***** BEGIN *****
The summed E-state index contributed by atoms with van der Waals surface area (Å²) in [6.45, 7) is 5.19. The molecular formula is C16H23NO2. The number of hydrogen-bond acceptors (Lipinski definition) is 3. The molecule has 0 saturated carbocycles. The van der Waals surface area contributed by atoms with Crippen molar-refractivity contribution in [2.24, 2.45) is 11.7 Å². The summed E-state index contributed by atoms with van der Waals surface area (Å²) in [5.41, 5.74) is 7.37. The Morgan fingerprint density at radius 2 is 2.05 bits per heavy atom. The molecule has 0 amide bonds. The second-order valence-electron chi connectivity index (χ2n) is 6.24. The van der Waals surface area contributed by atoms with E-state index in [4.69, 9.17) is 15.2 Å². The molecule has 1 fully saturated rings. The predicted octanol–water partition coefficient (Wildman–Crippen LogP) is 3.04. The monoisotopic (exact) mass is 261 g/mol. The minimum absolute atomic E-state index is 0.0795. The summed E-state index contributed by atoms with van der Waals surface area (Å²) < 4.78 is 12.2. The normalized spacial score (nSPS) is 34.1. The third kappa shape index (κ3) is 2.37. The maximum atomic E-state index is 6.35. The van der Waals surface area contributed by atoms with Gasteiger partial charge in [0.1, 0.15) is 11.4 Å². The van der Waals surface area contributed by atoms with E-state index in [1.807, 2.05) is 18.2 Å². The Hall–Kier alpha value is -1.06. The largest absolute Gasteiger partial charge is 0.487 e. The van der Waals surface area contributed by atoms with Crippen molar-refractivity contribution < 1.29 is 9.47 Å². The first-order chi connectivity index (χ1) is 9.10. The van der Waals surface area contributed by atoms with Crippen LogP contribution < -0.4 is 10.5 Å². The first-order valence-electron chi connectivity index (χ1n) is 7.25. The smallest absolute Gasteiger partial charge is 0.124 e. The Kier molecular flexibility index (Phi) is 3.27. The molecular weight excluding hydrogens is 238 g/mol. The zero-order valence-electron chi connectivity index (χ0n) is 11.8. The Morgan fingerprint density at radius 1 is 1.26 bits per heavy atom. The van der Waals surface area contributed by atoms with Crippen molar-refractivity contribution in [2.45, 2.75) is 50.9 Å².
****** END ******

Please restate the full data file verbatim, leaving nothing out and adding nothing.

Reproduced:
The summed E-state index contributed by atoms with van der Waals surface area (Å²) in [6.45, 7) is 5.19. The molecular formula is C16H23NO2. The number of hydrogen-bond acceptors (Lipinski definition) is 3. The molecule has 0 saturated carbocycles. The van der Waals surface area contributed by atoms with Crippen molar-refractivity contribution in [2.24, 2.45) is 11.7 Å². The summed E-state index contributed by atoms with van der Waals surface area (Å²) in [5.41, 5.74) is 7.37. The Morgan fingerprint density at radius 2 is 2.05 bits per heavy atom. The molecule has 0 amide bonds. The second-order valence-electron chi connectivity index (χ2n) is 6.24. The van der Waals surface area contributed by atoms with E-state index in [4.69, 9.17) is 15.2 Å². The molecule has 1 fully saturated rings. The predicted octanol–water partition coefficient (Wildman–Crippen LogP) is 3.04. The monoisotopic (exact) mass is 261 g/mol. The minimum absolute atomic E-state index is 0.0795. The summed E-state index contributed by atoms with van der Waals surface area (Å²) < 4.78 is 12.2. The normalized spacial score (nSPS) is 34.1. The third kappa shape index (κ3) is 2.37. The maximum atomic E-state index is 6.35. The van der Waals surface area contributed by atoms with Gasteiger partial charge in [0.1, 0.15) is 11.4 Å². The van der Waals surface area contributed by atoms with E-state index in [1.807, 2.05) is 18.2 Å². The Hall–Kier alpha value is -1.06. The largest absolute Gasteiger partial charge is 0.487 e. The van der Waals surface area contributed by atoms with Crippen molar-refractivity contribution < 1.29 is 9.47 Å². The first-order chi connectivity index (χ1) is 9.10. The van der Waals surface area contributed by atoms with Crippen LogP contribution < -0.4 is 10.5 Å². The first-order valence-electron chi connectivity index (χ1n) is 7.25. The smallest absolute Gasteiger partial charge is 0.124 e. The Kier molecular flexibility index (Phi) is 3.27. The molecular weight excluding hydrogens is 238 g/mol. The zero-order valence-electron chi connectivity index (χ0n) is 11.8. The Morgan fingerprint density at radius 1 is 1.26 bits per heavy atom. The van der Waals surface area contributed by atoms with Crippen molar-refractivity contribution in [2.45, 2.75) is 50.9 Å².